Type of Document Dissertation Author El-Rifai, Hasan Moustafa URN etd-07052007-210258 Title Assessment of the Utility of Chemical Pretreatments for Estimating Carbon and Phosphorus Sequestration in Soils by 13C and 31P NMR Spectrscopy Degree Doctor of Philosophy Department Chemistry and Biochemistry, Department of Advisory Committee
Advisor Name Title William T. Cooper Committee Chair John G. Dorsey Committee Member Joseph B. Schlenoff Committee Member Sanford A. Safron Committee Member William M. Landing Committee Member Keywords
- Acid Hydrolysis
- 31P NMR
- 13C NMR
Date of Defense 2007-07-02 Availability unrestricted AbstractABSTRACT
Sandy soils are a major forest resource in the southeastern U.S and intensive forest management is escalating; yet the effect of forest management on soil organic carbon (SOC) is not well documented. It is unclear to what degree root and aboveground litter inputs add to SOC; and if the relative importance of an input source changes with forest management. All these questions add to the ongoing discussion on the role of the soil in SOC storage and sequestration, as well as the impact of forest management. Investigating the questions described above will allow us to better understand SOC sequestration and protection.
In the first part of this work we have characterized labile and recalcitrant SOC pools from upland and wetland forests by acid hydrolysis (6 M HCl, 1 M HCl) and hot-water extraction. 13C nuclear magnetic resonance (NMR) spectroscopy was used to quantify the effect of acid hydrolysis and hot-water extraction on recalcitrant and labile carbon pools.
Burial of phosphorus associated with organic matter has been reported as a major mechanistic sink for phosphorus in wetlands. Wetland soils tend to accumulate organic matter due to the production of detrital (plant) material from wetland biota and the suppressed rates of decomposition. Soil accretion rates for constructed wetlands are on the order of millimeters per year, although accretion rates in productive natural systems such as the Everglades have been reported as high as one centimeter per year or more. Current design of constructed wetlands for phosphorus removal is based upon this soil accretion. The rate of phosphorus accretion through this process is used to calculate the area needed to meet designed effluent criteria. However, although much of the phosphorus added to wetlands is retained within the system, this can serve as a phosphorus source to the water column for long periods of time, even after external loads are reduced.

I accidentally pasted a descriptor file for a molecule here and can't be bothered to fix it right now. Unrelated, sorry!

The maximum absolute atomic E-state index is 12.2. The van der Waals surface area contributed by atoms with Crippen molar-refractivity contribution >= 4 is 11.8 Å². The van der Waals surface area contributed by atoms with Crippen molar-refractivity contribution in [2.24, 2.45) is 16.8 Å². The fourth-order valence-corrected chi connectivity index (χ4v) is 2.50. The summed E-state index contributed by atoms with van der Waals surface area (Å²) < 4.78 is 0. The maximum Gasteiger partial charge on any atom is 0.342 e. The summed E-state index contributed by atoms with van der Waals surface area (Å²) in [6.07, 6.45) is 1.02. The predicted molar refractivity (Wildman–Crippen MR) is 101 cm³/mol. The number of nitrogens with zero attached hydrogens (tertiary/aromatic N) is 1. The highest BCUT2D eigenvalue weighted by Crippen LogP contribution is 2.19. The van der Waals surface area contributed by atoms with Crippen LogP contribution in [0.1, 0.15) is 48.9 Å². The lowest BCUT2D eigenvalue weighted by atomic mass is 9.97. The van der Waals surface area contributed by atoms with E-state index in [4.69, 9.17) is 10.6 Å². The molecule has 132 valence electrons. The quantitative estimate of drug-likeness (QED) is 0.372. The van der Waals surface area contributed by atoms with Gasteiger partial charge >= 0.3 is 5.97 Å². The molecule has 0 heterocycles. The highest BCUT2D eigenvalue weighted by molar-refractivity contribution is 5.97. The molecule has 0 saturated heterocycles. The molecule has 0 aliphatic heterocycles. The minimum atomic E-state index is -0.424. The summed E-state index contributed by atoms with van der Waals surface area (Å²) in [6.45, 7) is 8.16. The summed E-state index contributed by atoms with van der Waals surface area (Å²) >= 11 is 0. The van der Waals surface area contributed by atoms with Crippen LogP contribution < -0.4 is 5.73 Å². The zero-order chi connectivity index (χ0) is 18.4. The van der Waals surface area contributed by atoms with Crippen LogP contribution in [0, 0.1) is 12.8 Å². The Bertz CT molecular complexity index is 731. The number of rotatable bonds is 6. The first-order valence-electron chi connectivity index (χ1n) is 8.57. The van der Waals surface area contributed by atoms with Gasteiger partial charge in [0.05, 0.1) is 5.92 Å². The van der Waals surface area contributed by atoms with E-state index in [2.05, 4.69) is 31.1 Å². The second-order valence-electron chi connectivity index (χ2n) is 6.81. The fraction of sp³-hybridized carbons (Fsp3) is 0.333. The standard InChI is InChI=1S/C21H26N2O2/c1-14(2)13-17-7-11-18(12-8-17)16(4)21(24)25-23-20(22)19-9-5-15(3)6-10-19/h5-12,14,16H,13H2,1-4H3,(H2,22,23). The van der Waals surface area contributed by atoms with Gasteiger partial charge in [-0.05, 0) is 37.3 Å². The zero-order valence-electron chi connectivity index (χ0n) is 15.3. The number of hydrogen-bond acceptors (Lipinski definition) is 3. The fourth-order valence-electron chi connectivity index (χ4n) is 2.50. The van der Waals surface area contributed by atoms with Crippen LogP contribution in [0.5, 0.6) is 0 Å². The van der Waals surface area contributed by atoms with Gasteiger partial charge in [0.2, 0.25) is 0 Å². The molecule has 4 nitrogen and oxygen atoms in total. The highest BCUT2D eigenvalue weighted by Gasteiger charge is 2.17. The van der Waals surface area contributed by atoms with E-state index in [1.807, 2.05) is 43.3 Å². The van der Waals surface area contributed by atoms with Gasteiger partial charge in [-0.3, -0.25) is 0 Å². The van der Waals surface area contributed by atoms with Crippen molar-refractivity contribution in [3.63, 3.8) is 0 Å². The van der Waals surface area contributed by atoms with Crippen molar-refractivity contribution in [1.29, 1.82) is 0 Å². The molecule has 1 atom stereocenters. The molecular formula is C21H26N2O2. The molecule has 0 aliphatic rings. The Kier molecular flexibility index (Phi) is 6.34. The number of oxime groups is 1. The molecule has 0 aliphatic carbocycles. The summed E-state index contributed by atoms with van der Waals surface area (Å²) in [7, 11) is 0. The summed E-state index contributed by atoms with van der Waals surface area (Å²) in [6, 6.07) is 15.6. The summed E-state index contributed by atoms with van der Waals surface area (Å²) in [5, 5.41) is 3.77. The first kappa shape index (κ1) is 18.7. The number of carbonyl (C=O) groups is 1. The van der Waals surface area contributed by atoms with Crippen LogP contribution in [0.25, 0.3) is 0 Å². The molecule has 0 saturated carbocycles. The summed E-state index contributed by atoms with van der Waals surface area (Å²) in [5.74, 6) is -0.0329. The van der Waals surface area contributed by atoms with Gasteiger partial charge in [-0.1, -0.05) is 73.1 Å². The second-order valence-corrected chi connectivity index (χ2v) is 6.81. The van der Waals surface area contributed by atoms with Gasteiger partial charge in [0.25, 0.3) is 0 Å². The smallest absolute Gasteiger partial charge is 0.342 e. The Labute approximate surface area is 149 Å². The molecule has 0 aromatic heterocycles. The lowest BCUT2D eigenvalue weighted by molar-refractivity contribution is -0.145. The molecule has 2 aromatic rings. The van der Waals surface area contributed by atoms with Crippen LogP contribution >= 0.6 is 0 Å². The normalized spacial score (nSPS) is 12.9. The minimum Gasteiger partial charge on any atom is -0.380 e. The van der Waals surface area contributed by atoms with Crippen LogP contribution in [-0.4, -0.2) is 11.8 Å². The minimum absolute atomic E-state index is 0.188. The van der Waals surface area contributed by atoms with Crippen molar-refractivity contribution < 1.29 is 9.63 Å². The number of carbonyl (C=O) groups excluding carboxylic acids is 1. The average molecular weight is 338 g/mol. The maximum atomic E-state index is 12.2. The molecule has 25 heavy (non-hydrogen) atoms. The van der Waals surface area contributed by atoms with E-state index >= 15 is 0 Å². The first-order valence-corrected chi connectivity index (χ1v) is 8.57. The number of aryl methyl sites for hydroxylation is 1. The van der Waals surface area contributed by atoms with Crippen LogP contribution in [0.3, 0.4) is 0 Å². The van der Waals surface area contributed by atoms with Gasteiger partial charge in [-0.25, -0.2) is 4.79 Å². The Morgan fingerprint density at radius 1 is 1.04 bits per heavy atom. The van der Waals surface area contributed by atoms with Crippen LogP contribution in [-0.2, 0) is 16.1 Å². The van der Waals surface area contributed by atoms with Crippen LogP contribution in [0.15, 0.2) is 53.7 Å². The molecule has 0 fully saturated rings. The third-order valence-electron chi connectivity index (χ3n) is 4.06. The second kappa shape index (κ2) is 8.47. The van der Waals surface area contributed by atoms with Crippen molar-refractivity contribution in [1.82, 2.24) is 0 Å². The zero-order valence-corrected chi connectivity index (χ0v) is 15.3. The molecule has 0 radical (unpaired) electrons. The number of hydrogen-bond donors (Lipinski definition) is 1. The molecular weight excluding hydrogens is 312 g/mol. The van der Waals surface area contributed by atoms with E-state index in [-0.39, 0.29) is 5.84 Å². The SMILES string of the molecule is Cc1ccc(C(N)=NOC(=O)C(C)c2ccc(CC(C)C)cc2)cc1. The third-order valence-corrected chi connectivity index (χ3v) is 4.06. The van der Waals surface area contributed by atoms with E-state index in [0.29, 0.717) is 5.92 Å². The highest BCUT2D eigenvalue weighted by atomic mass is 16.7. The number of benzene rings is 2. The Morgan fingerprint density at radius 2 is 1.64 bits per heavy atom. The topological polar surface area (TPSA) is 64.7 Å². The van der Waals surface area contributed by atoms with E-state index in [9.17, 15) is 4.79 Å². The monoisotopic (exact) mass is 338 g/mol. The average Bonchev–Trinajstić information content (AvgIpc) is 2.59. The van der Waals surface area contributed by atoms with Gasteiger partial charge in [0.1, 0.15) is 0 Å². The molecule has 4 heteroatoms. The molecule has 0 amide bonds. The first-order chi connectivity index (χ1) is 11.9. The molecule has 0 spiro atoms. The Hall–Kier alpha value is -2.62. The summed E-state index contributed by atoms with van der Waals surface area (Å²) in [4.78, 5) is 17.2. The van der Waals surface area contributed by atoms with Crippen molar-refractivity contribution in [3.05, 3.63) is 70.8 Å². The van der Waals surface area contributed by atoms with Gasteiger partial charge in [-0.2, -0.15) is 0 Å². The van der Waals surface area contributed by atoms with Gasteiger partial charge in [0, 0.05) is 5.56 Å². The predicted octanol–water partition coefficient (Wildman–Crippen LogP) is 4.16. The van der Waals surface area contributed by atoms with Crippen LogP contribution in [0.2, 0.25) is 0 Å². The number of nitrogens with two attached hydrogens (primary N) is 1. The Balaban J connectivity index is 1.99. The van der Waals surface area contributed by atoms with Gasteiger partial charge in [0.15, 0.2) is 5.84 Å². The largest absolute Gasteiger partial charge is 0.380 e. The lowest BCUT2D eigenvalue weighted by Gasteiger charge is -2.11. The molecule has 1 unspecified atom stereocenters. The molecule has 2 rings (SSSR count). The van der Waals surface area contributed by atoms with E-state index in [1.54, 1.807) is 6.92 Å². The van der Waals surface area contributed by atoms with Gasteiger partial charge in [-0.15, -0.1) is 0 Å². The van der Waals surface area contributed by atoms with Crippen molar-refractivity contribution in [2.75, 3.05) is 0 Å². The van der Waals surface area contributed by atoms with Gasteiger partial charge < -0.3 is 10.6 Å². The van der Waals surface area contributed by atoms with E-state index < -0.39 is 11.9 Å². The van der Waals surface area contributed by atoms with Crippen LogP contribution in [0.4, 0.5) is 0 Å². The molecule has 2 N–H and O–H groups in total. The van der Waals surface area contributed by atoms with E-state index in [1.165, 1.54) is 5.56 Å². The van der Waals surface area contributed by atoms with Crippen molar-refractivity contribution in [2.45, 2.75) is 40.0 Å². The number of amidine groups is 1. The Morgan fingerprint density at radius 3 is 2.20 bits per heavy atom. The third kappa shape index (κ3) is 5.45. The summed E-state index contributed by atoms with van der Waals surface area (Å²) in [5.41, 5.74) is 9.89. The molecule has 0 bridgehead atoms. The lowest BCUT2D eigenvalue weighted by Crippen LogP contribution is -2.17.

Wetlands are often used as `buffer zones' between agricultural areas and adjacent water bodies. The long-term effectiveness of these wetlands to retain and store phosphorus in stable forms depends upon interacting biogeochemical processes in water, detrital layers, and soil. Recognizing that detrital tissue and soil organic matter are the dominant components of wetlands, the breakdown of these materials and the release of nutrients have direct bearing on water quality and productivity of the ecosystem. Relationships developed between processes and physical and chemical properties of detrital plant tissue and soil organic matter can be incorporated into predictive models for extrapolation of results to other sites.
The second phase of the research summarized in this dissertation addresses this important issue, and has several unique themes. First, the organic phosphorus forms in a range of wetland ecosystems and their relationships with soil physical and chemical properties have never been studied. We have addressed these issues here by employing state-of-the-art NMR techniques to provide insight into the forms of inorganic and organic phosphorus and organic carbon in recently accreted and native Everglades soils.
Second, rarely have linkages been developed between organic carbon and organic phosphorus forms as they relate to their stability under a range of environmental perturbations, but this is of key importance for understanding the biogeochemistry of organic phosphorus in the environment. This research therefore provided information on the composition and stability of soil organic phosphorus and carbon in wetlands, again using primarily NMR techniques. Liquid chromatography and high resolution time-of-flight mass spectrometry were also used to validate the NMR studies.
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